There is inarguably a solid set of casting principles at work behind the scenes of E4’s flagship programming. Skins is steadily showcasing quality young talent year after year. Nicholas Hoult, The Name in Gen 1 is now in Hollywood working with Colin Firth and notaries, Mitch Hewer filled out and took a star turn in Brittania High and even mediocre buffoon Dev Patel has become an international household name. Kaya Scodelario, luminous in Gen 1, though a little misused in Gen 2, is named as a star of the future on numerous lists (as was Robert Sheehan, more on him later). Amy Ffion-Edwards (Sketch) of course is slowly building up a very solid CV as a character actress. Much of the most recent generation are yet to establish their post-Skins careers, but if we never hear from the oft-dubbed ‘luminous’ Lily Loveless or those junior acting heavyweights the Prescotts again, I shall be writing to whoever’s calling himself Prime Minister to demand an explanation. The effervescent Jack O’Connell of course already had the makings of a long and promising career even before the E4 gig, making his omission from the recent This Is England small screen outing even more inexplicable.
They’ll all be appearing in the upcoming Skins feature [:s –Sx] and have other projects in production which I’ll be looking out for. With an Inbetweeners film also in production and a Misfits flick quite likely, it seems 4 are really trying to put the boot into the BBC by not only owning the yoof demographic, but locking it in a Teflon box.
Misfits in particular is like a who’s who of the soon-to-be-great actors of our generation. When we’re middle aged there will be nostalgia shows talking about how this was where it all started and Sir Robert and Dame Lauren will laugh and say ‘Who would have thought?’ [I did!]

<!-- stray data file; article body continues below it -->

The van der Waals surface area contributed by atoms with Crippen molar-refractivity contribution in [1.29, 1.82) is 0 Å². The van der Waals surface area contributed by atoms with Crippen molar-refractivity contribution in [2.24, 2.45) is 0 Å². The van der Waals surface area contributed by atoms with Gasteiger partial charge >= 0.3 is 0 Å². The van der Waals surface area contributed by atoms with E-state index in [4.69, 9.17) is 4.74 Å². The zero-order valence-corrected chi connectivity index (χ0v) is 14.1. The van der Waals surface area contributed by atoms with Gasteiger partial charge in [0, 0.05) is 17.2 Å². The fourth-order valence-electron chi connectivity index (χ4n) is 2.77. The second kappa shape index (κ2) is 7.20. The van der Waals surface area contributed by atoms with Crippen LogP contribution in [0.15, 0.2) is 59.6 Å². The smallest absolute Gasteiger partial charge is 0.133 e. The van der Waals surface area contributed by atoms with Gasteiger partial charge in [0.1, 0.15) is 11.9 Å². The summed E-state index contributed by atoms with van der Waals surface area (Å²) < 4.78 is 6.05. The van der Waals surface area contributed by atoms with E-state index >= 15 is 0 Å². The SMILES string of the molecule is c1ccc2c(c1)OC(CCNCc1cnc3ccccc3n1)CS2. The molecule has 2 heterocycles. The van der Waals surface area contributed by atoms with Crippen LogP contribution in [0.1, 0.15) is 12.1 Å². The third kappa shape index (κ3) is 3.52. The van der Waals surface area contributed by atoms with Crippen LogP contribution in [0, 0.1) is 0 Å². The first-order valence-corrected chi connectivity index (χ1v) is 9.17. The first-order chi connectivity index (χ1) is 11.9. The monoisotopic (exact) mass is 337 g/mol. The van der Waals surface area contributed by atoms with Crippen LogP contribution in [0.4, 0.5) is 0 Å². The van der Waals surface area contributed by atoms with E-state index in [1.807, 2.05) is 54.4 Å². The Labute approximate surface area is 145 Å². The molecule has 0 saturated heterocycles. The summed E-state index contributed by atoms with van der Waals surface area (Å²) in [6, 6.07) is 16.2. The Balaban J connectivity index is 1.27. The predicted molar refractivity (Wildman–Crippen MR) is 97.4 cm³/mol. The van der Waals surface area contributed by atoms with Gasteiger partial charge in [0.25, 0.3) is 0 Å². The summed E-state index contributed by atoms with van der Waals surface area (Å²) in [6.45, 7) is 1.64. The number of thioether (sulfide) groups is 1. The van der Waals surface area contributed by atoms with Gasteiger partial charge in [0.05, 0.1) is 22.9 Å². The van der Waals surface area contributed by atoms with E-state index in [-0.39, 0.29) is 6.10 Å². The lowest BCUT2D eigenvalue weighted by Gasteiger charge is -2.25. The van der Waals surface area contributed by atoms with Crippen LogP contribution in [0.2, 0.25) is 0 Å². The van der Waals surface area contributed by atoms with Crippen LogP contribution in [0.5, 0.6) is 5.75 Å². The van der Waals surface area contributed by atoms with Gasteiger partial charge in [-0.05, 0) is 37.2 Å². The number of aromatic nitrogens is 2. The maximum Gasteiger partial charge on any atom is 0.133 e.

In the last couple of years mop headed Robert Sheehan has turned in a trio of nicely nuanced, if tonally similar, performances in the above, Coming Up’s Dip and Red Riding respectively (with Andrew Garfield no less). Already recognised as one of Ireland’s leading lights, he is yet to turn in a truly standout lead performance, but I feel there’s something of the Cillian Murphy about him. Castmate Lauren Socha received an independent BAFTA nod this year for her supporting role in Samantha Morton’s care system drama, yet again from the house of 4.
Also rapidly ascending, the Welsh-speaking, all-singing, probably dancing Iwan Rheon, already a stage star after Spring Awakening with Charlotte Wakefield off Holby City (roles taken on in the US by Lea Michelle and that uber-generic Jonathan Groff guy from Glee. Did that connection influence the decision to cast Rheon?) He too gave his time and talents to the Coming Up strand with I Don’t Care and made an amusingly deprecating cameo as the object of Simon Amstell’s affections on Grandma’s House over on the Beeb. [More on GH to come]
This Is England was heavyweight and cinematic British drama, which will be getting the Silver Lining treatment one day, but was most notable for me for the ‘a-ha moment’ when I fianlly twigged why Harvey was so familiar. (Because he’s a male clone of real-life sister Lauren Socha. Listen to them talk with your eyes closed… see?) With past classics like Sugar Rush (featuring guest appearances from half the future alumni of Waterloo Road bizarrely) cementing the careers of Olivia Hallinan and Lenora Crichlow (no one mention Material Girl) and of course new Spiderman Andrew Garfield, the 4 stable has a history of teen/youth programming filled with the cream of the British and Irish crop, but it feels like E4 is trailblazing at the moment, whatever Stuart Lee might think of it.